Wilson Parking catches the ‘From’ virus

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Why must Wilson Parking employ silly tactics? Do the managers at Wilson not find it embarrassing to engage in childish promotions? Does its Board of Directors knowingly allow these types of slimy offers that shout ‘From $3’ when in fact this offer is not strictly within marketing decency?

Wilson Parking is over 40 years old, with more than 700 stations across Asia, including 208 stations Australia wide. The website boasts that the senior executive team has ‘a combined experience in the parking industry of more than 100 years!’. The company claims to park more than 240,000 vehicles every day, saying, ‘…so it’s no surprise that we are the market leader with a strength and reputation visible right across Australia.’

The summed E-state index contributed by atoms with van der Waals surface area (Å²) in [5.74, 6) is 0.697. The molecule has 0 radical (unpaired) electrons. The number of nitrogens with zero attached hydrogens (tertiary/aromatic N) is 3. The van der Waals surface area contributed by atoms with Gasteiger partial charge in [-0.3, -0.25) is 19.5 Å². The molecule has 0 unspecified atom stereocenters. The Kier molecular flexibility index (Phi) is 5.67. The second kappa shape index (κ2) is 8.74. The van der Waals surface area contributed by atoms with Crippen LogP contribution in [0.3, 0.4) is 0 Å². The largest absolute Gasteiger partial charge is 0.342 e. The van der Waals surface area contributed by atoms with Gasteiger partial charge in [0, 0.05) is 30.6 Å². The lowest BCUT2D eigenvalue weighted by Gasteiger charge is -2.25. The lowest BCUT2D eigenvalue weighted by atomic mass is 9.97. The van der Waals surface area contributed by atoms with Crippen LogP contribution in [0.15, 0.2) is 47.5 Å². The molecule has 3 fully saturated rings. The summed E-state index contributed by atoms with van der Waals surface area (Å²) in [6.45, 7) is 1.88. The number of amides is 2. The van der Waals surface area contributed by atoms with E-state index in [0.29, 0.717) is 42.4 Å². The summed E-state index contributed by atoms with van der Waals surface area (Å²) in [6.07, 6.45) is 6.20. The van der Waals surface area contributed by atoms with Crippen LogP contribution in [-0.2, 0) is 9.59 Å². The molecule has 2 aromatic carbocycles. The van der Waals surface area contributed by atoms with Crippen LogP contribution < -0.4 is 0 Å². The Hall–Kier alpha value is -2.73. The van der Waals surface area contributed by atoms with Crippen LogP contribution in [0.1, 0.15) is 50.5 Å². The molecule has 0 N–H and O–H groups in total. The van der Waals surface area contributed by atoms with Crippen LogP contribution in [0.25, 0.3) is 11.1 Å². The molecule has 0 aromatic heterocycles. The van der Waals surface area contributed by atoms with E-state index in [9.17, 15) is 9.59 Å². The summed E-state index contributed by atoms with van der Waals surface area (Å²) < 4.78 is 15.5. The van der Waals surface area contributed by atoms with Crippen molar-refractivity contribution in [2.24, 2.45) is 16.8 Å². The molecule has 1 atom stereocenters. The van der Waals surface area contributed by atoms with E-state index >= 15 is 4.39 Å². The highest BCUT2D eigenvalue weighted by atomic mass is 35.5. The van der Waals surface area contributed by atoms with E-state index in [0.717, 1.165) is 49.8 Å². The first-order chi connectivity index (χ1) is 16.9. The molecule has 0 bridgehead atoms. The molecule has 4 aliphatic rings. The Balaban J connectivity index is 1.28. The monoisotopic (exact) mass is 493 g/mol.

If this company is so professional, how can it allow this junior-style of offer to exist. You see, the offer that one can park ‘From $3’ is not plain and simple. Why was it extended in the first place? ‘Intent’ is sometimes more important than the ‘deed’. So, we must wonder if the executives convened a meeting whose minutes would reflect something along these lines: ‘I hereby call the meeting to order. I understand that our product manager has collaborated with the marketing manager to present us with some market research.’ To which the product manager would respond, ‘Yes Mr Chairman. We have been concerned about the public. Our research shows that people are annoyed about the city council which has failed to provide sufficient public parking. The city is a place where people must visit to transact. They need to visit banks and institutions to conduct their business, and they dread coming into the city because they cannot find parking. So the CEO and I, along with the marketing manager, propose that we take a dip in profit and reduce our parking rates in relation to the first thirty minutes.’